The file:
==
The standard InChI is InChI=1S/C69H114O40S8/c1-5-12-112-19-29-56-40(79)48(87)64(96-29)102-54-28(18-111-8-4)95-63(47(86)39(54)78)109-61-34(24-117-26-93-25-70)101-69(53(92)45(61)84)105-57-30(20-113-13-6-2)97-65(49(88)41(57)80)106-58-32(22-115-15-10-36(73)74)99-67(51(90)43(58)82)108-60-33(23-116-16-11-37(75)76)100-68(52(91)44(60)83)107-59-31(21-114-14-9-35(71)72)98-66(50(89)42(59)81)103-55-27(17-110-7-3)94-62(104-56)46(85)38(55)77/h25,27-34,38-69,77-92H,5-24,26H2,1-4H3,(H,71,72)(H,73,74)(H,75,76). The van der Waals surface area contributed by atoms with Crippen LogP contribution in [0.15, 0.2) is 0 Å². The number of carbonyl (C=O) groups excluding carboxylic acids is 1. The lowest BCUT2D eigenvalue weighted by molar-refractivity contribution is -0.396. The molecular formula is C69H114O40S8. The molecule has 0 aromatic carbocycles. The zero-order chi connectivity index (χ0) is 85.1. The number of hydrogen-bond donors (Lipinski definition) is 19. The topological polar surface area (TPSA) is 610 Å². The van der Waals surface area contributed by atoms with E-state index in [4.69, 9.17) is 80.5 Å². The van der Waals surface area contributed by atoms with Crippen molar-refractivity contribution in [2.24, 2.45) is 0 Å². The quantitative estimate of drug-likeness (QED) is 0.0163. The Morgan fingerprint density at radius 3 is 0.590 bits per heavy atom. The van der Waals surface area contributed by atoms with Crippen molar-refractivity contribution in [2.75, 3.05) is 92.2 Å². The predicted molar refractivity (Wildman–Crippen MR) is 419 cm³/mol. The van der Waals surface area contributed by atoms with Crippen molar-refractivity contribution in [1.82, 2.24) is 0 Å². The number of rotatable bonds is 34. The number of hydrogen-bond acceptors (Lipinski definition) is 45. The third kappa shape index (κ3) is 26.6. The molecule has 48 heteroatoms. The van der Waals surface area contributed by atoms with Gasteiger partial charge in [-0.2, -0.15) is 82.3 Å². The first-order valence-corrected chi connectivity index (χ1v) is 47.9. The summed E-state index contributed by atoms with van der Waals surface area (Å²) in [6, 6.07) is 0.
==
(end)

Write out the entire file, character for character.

The standard InChI is InChI=1S/C69H114O40S8/c1-5-12-112-19-29-56-40(79)48(87)64(96-29)102-54-28(18-111-8-4)95-63(47(86)39(54)78)109-61-34(24-117-26-93-25-70)101-69(53(92)45(61)84)105-57-30(20-113-13-6-2)97-65(49(88)41(57)80)106-58-32(22-115-15-10-36(73)74)99-67(51(90)43(58)82)108-60-33(23-116-16-11-37(75)76)100-68(52(91)44(60)83)107-59-31(21-114-14-9-35(71)72)98-66(50(89)42(59)81)103-55-27(17-110-7-3)94-62(104-56)46(85)38(55)77/h25,27-34,38-69,77-92H,5-24,26H2,1-4H3,(H,71,72)(H,73,74)(H,75,76). The van der Waals surface area contributed by atoms with Crippen LogP contribution in [0.15, 0.2) is 0 Å². The number of carbonyl (C=O) groups excluding carboxylic acids is 1. The lowest BCUT2D eigenvalue weighted by molar-refractivity contribution is -0.396. The molecular formula is C69H114O40S8. The molecule has 0 aromatic carbocycles. The zero-order chi connectivity index (χ0) is 85.1. The number of hydrogen-bond donors (Lipinski definition) is 19. The topological polar surface area (TPSA) is 610 Å². The van der Waals surface area contributed by atoms with E-state index in [4.69, 9.17) is 80.5 Å². The van der Waals surface area contributed by atoms with Crippen molar-refractivity contribution in [2.24, 2.45) is 0 Å². The quantitative estimate of drug-likeness (QED) is 0.0163. The Morgan fingerprint density at radius 3 is 0.590 bits per heavy atom. The van der Waals surface area contributed by atoms with Crippen molar-refractivity contribution in [2.75, 3.05) is 92.2 Å². The predicted molar refractivity (Wildman–Crippen MR) is 419 cm³/mol. The van der Waals surface area contributed by atoms with Crippen molar-refractivity contribution in [1.82, 2.24) is 0 Å². The number of rotatable bonds is 34. The number of hydrogen-bond acceptors (Lipinski definition) is 45. The third kappa shape index (κ3) is 26.6. The molecule has 48 heteroatoms. The van der Waals surface area contributed by atoms with Gasteiger partial charge in [-0.2, -0.15) is 82.3 Å². The first-order valence-corrected chi connectivity index (χ1v) is 47.9. The summed E-state index contributed by atoms with van der Waals surface area (Å²) in [6, 6.07) is 0.